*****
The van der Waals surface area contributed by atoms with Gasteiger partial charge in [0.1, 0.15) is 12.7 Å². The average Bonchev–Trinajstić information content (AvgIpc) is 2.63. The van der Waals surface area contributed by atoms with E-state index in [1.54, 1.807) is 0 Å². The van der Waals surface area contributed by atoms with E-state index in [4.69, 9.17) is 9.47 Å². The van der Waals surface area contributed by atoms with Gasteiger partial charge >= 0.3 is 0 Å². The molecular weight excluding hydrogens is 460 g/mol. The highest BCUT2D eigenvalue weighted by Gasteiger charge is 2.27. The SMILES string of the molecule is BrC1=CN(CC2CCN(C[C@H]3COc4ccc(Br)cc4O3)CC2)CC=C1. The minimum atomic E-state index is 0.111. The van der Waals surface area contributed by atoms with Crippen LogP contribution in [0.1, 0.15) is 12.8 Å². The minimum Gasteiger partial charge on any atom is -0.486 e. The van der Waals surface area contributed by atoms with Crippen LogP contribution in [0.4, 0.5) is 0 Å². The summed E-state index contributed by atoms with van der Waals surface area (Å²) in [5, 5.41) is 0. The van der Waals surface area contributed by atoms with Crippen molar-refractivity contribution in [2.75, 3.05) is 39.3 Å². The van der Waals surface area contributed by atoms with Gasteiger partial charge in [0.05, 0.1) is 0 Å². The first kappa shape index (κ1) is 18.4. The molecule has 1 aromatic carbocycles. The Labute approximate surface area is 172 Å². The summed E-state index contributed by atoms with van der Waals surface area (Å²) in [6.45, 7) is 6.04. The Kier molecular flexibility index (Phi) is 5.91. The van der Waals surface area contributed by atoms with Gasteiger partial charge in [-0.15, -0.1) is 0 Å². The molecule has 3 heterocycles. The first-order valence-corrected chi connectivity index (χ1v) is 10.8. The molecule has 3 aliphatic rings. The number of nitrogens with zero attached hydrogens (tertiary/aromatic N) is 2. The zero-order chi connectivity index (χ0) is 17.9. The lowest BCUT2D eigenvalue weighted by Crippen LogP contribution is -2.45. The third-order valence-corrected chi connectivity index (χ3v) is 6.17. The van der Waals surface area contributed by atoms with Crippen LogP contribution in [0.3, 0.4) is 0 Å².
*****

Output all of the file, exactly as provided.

The van der Waals surface area contributed by atoms with Gasteiger partial charge in [0.1, 0.15) is 12.7 Å². The average Bonchev–Trinajstić information content (AvgIpc) is 2.63. The van der Waals surface area contributed by atoms with E-state index in [1.54, 1.807) is 0 Å². The van der Waals surface area contributed by atoms with E-state index in [4.69, 9.17) is 9.47 Å². The van der Waals surface area contributed by atoms with Gasteiger partial charge >= 0.3 is 0 Å². The molecular weight excluding hydrogens is 460 g/mol. The highest BCUT2D eigenvalue weighted by Gasteiger charge is 2.27. The SMILES string of the molecule is BrC1=CN(CC2CCN(C[C@H]3COc4ccc(Br)cc4O3)CC2)CC=C1. The minimum atomic E-state index is 0.111. The van der Waals surface area contributed by atoms with Crippen LogP contribution in [0.1, 0.15) is 12.8 Å². The minimum Gasteiger partial charge on any atom is -0.486 e. The van der Waals surface area contributed by atoms with Crippen LogP contribution in [0.4, 0.5) is 0 Å². The summed E-state index contributed by atoms with van der Waals surface area (Å²) in [5, 5.41) is 0. The van der Waals surface area contributed by atoms with Crippen molar-refractivity contribution in [2.75, 3.05) is 39.3 Å². The van der Waals surface area contributed by atoms with Gasteiger partial charge in [0.05, 0.1) is 0 Å². The first kappa shape index (κ1) is 18.4. The molecule has 1 aromatic carbocycles. The Labute approximate surface area is 172 Å². The summed E-state index contributed by atoms with van der Waals surface area (Å²) in [6.45, 7) is 6.04. The Kier molecular flexibility index (Phi) is 5.91. The van der Waals surface area contributed by atoms with Gasteiger partial charge in [-0.15, -0.1) is 0 Å². The molecule has 3 heterocycles. The first-order valence-corrected chi connectivity index (χ1v) is 10.8. The molecule has 3 aliphatic rings. The number of nitrogens with zero attached hydrogens (tertiary/aromatic N) is 2. The zero-order chi connectivity index (χ0) is 17.9. The lowest BCUT2D eigenvalue weighted by Crippen LogP contribution is -2.45. The third-order valence-corrected chi connectivity index (χ3v) is 6.17. The van der Waals surface area contributed by atoms with Crippen LogP contribution in [0.3, 0.4) is 0 Å².